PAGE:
mirage   mirage   mirage

Rapid endangered species assessment : a novel approach to improve extinction risk assessments in poorly known species

DSpace/Manakin Repository

Show simple item record

dc.contributor.advisor Haig, Susan
dc.creator Bianchi, Carlos A.
dc.date.accessioned 2010-03-17T13:56:42Z
dc.date.available 2010-03-17T13:56:42Z
dc.date.copyright 2010-03-02
dc.date.issued 2010-03-02
dc.identifier.uri http://hdl.handle.net/1957/15001
dc.description Graduation date: 2010 en
dc.description.abstract The number of endangered species is rapidly increasing while paucity of adequate information and resources delays establishment of conservation actions. The IUCN’s listing system is insufficient to determine conservation priorities and many species lack information even to be evaluated (i.e., “data deficient”). Here I proposed and tested the Rapid Endangered Species Assessment approach, combining methods including distribution modeling, landscape/habitat availability analysis and an evaluation of population spatial structure to improve information about species of concern and make future extinction risk assessments more attainable. I used the Pfrimer’s Parakeet (Pyrrhura pfrimeri) an endemic Brazilian species, as a case study. I modeled and validated the potential distribution of the species, known to occur in association with the tropical dry forests in central Brazil, using the Maxent method. The model predicted potential occurrence in three regions in central Brazil. Field surveys used to validate model found the species at 17 sites, all located in the dry forests of the Paranã River Basin. Modeling results set boundaries for the analysis of loss and fragmentation of the species’ habitat. Satellite imagery and remote sensing techniques were used to estimate deforestation trends over a large spatiotemporal scale (31 years). Results indicated a 66.3% decrease in forest extent, average annual deforestation rate of 2.1% and significant increase in fragmentation, suggesting that these forests may disappear in less than 20 years if current deforestation rates persist. The habitat availability analysis set boundaries for the investigation of spatial arrangement of local populations of Pfrimer’s Parakeets, which was carried out by collecting information on abundance, densities estimates, species home range, and habitat use. Twenty individuals were monitored with radio transmitters and home range estimates averaged between 195.7 ha (fixed kernel) and 261.8 ha (minimum convex polygons). Habitat use was estimated with behavioral observations of birds flying through a mosaic of forests and pastures. I found no evidence that the species used open areas farther than 300m from the forest edge. Systematic line transects and observations of parakeets per time effort produced estimates of population densities at 11.7 individuals/km2; indicating strong variation in abundance indices among areas, suggesting a population decline. The Rapid Endangered Species Assessment represents a broad and integrative approach carried out over a short term and was successfully used to produce relevant data about a poorly known species. Thus, I propose the use of this approach as a minimally ideal yet scientifically viable method to generate information for extinction risk assessment of species. en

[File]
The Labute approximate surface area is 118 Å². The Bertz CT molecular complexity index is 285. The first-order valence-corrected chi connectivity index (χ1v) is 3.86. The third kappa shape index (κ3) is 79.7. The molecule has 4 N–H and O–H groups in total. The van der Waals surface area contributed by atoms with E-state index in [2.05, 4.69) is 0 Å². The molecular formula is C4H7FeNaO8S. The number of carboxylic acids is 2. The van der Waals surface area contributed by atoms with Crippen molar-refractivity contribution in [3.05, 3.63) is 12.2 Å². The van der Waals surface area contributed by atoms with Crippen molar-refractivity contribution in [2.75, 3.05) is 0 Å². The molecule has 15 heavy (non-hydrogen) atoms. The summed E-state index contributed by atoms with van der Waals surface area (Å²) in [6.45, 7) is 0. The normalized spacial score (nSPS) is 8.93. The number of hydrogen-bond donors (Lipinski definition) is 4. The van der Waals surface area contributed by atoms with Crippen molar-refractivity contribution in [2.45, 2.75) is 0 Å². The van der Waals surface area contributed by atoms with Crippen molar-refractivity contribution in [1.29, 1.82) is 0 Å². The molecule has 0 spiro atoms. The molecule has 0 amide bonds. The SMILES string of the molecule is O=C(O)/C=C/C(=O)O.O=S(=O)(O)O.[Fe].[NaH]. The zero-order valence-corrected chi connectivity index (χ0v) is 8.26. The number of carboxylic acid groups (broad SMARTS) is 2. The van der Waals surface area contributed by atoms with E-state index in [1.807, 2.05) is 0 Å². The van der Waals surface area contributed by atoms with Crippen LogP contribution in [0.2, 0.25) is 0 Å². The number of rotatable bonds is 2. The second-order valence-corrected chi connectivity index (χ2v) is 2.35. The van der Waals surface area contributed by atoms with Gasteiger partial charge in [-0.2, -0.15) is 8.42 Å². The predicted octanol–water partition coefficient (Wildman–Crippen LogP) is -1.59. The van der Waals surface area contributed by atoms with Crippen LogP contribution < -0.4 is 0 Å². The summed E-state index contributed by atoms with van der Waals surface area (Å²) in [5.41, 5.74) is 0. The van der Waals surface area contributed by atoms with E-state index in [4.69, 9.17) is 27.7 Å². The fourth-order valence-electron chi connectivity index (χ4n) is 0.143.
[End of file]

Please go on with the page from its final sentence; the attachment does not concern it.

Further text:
dc.language.iso en_US en
dc.subject Extinction risk assessment en
dc.subject Distribution modeling en
dc.subject Habitat availability en
dc.subject Radiotelemetry en
dc.subject Habitat use en
dc.subject Population density en
dc.subject.lcsh Endangered species -- Risk assessment en
dc.subject.lcsh Ecological surveys en
dc.subject.lcsh Animal population density en
dc.subject.lcsh Parrots -- Risk assessment -- Brazil en
dc.subject.lcsh Extinction (Biology) en
dc.title Rapid endangered species assessment : a novel approach to improve extinction risk assessments in poorly known species en
dc.type Thesis/Dissertation en
dc.degree.name Doctor of Philosophy (Ph. D.) in Wildlife Science en
dc.degree.level Doctoral en
dc.degree.discipline Fisheries and Wildlife en
dc.degree.grantor Oregon State University en
dc.contributor.committeemember Ballou, Jonathan
dc.contributor.committeemember Heppell, Selina
dc.contributor.committeemember Mason, Robert
dc.contributor.committeemember Torres, J. Antonio
dc.contributor.committeemember Torgersen, Christian

The following license files are associated with this item:

This item appears in the following Collection(s)

Show simple item record

Search ScholarsArchive@OSU

Advanced Search


My Account